Abraaj Group’s $1.4bn Funds Shows Strength in African Private Equity


August 25, 2015


Abraaj Group announced big news at the start of the week, as it closed its latest private equity fund. The North Africa focused fund managed to raise $375 million in investments. Together with its previous sub-Saharan focused fund, closed in April, Abraaj Group is set to invest nearly $1.4 billion more in the continent.


The Newest Fund


The Dubai-based buyout firm announced the closing of the fund in an e-mailed statement on Monday. The North Africa focused fund managed to raise $375 million and it is set to invest in mid-market businesses in the region. The focus will be on countries such as Algeria and Tunisia, with the industry focus ranging from healthcare and education to consumer goods and logistics.


Arif Naqvi, the founder and chief executive officer of the firm, said in the statement, “The successful closing of our second generation North Africa fund demonstrates the continued optimism and belief of our investors in the economic growth and development of this dynamic region”.


Investors from Europe and North America provided around 63% of the equity. Investors included global institutional investors, pension funds as well as sovereign wealth funds.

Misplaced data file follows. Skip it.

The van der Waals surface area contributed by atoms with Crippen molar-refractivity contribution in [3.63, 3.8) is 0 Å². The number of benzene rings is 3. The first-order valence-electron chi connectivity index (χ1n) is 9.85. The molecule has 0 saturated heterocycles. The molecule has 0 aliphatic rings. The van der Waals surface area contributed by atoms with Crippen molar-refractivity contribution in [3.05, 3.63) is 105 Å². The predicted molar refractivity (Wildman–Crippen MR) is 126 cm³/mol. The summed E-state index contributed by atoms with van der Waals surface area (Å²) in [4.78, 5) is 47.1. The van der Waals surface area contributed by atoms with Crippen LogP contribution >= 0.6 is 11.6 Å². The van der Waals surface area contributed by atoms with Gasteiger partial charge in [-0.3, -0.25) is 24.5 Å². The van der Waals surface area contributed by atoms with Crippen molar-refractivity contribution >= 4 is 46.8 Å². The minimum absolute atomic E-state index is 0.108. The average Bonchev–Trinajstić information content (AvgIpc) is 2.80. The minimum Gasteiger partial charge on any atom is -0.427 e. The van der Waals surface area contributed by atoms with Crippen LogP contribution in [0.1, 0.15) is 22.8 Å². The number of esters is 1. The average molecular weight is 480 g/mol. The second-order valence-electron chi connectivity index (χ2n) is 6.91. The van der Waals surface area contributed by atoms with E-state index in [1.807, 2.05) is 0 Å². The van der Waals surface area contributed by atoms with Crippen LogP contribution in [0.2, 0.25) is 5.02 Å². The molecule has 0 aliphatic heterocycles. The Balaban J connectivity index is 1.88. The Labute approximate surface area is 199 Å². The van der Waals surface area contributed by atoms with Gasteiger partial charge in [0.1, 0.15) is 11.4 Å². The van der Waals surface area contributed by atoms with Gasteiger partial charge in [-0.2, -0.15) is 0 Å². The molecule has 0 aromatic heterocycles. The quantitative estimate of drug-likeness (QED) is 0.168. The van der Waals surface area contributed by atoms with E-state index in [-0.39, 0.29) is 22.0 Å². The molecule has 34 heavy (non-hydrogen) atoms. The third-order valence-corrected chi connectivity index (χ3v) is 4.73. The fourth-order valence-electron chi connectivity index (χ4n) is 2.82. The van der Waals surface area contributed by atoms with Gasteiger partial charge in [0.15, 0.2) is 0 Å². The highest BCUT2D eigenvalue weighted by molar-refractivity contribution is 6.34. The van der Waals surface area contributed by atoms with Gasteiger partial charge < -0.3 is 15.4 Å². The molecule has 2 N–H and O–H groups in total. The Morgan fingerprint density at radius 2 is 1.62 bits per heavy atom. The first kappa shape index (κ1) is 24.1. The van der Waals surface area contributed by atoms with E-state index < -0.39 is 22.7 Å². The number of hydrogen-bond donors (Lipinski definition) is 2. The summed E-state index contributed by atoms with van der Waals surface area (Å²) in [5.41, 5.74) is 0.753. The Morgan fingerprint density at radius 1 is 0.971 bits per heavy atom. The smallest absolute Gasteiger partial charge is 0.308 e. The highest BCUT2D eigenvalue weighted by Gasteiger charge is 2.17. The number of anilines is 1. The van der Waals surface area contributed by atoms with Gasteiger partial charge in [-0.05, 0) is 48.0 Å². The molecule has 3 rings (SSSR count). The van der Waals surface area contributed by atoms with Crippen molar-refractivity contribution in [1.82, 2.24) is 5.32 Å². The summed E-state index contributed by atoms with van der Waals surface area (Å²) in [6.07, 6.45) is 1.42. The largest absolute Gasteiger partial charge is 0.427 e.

The fund has already started investing, making six investments in North Africa so far. One of these includes a much-reported investment in a hospital group, which will be rolled out in the region later on.


Strong Interest


The firm closed its previous fund earlier in April. The fund, which managed to raise $990 million, will also focus on the continent, but will invest in businesses in the sub-Saharan countries.


Together the two funds mean the private equity firm managed to raise nearly $1.4 billion with Africa-focused funds, a record-breaking amount for a single year. Abraaj Group’s rival, Helios Investment Partners, completes the story with its over $1 billion fund closed earlier this year.


The continent’s growing middle classes are providing new investment opportunities, as consumer growth has seen strong gains. African markets are currently offering higher return opportunities to what is an offer in the saturated buyout markets of the US and Europe.


Risk Factors Remain


But the region’s investment opportunities naturally don’t come without risks. Many analysts are currently concerned about the collapsing commodity prices and what effect this will have for African currencies and therefore private equity investors.


The Financial Times reported Abraaj Group’s partner, Mustafa Abdel-Wadood, pointing out that volatility in currencies is something the firm is including in their discussion. Abdel-Wadood went on to add, “This is not the first time these markets have faced currency issues. Over the lifetime of an investment, this can be absorbed by the underlying growth of the business.”


EY report in July on private equity industry outlook for Africa in 2015 also noted how viable exit strategies remain a key issue to overcome for investors. The good news is that the report saw an increase of 38% in disclosed exits in sub-Saharan Africa in 2014, which was at an eight-year high.


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